Several hon. Members rose

Mr Philip Hollobone (in the Chair): Order. Let me set out for Members the terms of the debate. We will get to hear Mr Sharma sum up for three minutes at the end. Under the rules, the Scottish National party spokesman, the Opposition spokesman and the Minister are all entitled to 10 minutes each. I intend to call the Front-Bench spokesmen just before 4 o’clock, with the debate due to close at 4.30 pm. Six people stood to speak. I will not impose a time limit, but six sevens are 42, so if those six Members all speak for about seven minutes, you will all get in. This is such an incredibly important subject that I want everyone to have their say. We will start with a Member who has probably seen more car accidents than anyone else, given his previous career as a firefighter—Jim Fitzpatrick.

3.14 pm

Jim Fitzpatrick (Poplar and Limehouse) (Lab): Thank you very much, Mr Hollobone. It is good to see you presiding over our business this afternoon. I will certainly do my best to follow your stricture about time.

I am pleased to follow the hon. Member for Reading West (Alok Sharma). I congratulate him on securing the debate and on his continuing campaign on this issue. This is not the first time he has raised it, and he continues to lobby all of us to make sure that, if we can, we support him in his endeavour. He makes a powerful case that the punishment should fit the crime.

I look forward to hearing the Minister and the shadow Minister, my hon. Friend the Member for Kingston upon Hull East (Karl Turner), respond to the points that Members raise in the debate. It is good to see colleagues here, and I welcome them to their places.

The issue that underpins the question of penalties for dangerous driving is road safety. In itself, that is not controversial. There are no party politics involved in this issue; there may be differences of approach and emphasis, but we all want the same outcome: safer roads and fewer casualties.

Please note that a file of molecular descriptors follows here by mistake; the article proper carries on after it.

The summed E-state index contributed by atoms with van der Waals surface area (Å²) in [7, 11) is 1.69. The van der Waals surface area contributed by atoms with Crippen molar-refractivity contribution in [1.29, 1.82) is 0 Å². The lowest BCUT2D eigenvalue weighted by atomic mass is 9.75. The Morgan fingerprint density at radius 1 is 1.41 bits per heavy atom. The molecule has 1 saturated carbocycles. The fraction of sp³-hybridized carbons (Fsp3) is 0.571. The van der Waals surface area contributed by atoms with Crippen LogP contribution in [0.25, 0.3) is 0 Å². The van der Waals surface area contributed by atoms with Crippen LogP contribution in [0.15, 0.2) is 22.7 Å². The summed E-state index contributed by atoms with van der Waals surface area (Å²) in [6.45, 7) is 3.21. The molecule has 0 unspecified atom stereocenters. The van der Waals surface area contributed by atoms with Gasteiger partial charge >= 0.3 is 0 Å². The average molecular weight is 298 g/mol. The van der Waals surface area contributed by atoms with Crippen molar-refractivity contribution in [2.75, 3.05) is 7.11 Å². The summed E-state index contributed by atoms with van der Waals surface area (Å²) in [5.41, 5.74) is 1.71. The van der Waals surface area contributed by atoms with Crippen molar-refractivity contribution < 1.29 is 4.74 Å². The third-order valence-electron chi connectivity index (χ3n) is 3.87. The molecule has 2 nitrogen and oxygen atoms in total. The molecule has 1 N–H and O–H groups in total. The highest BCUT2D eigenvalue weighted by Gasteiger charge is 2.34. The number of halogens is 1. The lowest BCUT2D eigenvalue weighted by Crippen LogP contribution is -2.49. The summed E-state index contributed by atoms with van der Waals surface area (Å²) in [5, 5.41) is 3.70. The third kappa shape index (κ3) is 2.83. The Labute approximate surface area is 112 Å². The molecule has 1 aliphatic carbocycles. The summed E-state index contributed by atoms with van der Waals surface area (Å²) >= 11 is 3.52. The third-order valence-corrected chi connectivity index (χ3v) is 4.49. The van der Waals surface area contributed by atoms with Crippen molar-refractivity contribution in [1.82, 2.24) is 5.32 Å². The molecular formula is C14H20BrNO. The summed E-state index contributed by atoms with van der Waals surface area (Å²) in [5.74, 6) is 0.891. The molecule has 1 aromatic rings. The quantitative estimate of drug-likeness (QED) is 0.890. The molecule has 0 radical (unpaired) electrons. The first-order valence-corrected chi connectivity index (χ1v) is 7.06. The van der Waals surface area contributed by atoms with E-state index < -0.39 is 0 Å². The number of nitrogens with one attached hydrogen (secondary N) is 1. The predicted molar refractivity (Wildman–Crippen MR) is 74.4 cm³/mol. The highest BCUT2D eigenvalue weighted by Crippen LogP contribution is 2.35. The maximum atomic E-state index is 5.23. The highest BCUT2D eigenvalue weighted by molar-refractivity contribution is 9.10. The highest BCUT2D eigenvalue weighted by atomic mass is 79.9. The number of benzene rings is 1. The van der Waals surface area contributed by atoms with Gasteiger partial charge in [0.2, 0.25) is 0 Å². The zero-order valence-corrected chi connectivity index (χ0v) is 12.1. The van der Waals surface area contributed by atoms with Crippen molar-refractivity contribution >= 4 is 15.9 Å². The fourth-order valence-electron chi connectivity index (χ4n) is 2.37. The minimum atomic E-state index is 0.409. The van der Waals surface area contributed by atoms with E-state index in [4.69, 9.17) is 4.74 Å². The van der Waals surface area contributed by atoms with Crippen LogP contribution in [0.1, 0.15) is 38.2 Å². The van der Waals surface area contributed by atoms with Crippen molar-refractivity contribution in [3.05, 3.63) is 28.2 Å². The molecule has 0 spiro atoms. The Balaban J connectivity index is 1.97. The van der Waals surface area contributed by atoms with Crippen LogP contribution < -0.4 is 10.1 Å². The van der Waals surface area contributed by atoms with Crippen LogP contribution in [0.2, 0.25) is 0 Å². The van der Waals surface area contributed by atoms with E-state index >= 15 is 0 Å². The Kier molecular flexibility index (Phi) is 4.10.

When individuals break the law, the appropriateness of their punishment arises. As the hon. Gentleman said, that is not about vengeance or retribution, but about society making a statement. Attitudes to road safety have been changing. Drinking and driving used to be the norm; now it is socially unacceptable, but that took time. Getting people to wear seatbelts took even longer, and thousands of people were killed in the meantime.

The language around these issues is critical. In the fire service, in which I served, we used to talk about RTAs—road traffic accidents. They are now classified by the police and the fire service as RTCs—road traffic collisions. That language is important, because the majority of crashes, collisions and incidents have an avoidable cause: people drinking, taking drugs, speeding and using mobile phones. We are talking about deliberate decisions by human beings—drivers—that impact on innocent victims. In that sense, these are not accidents. Although

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some accidents do happen, the majority of fatalities and serious casualties are caused by people doing something deliberate. The word “accidents” is now passé for the emergency services, and, given how important language is, it should be passé for us too.

I am grateful to the Parliamentary Advisory Council for Transport Safety and the Cyclists Touring Club—the national cycling charity—for their briefings for the debate. Both make what is for me the most important point: enforcement is the most effective deterrent. Penalties and tariffs are important, but enforcement is critical.

That takes me to the issue of policing. CTC’s briefing says:

“CTC’s Road Justice campaign has for several years been highlighting the fact that roads policing has suffered disproportionate cuts in recent years, compared with overall police numbers. Traffic police officer numbers fell by 37% from 2002/3-2013/14”.

This is not a party political point; these things have happened under different Governments. The CTC goes on to say that traffic police numbers have fallen

“from almost 7,000 uniformed officers down to just 4,356…total policing levels fluctuated a little from year to year, but not to this degree”—

overall police numbers fell by about 3.5%, but traffic police numbers are down by nearly 40%.

Both PACTS and CTC cite individual cases where the punishment does not fit the crime, and the hon. Gentleman movingly recounted many such cases, drawing on his own experience and that of other colleagues. Of the punishment, the CTC says that the length of the prison sentences and the length of the driving bans is totally inappropriate.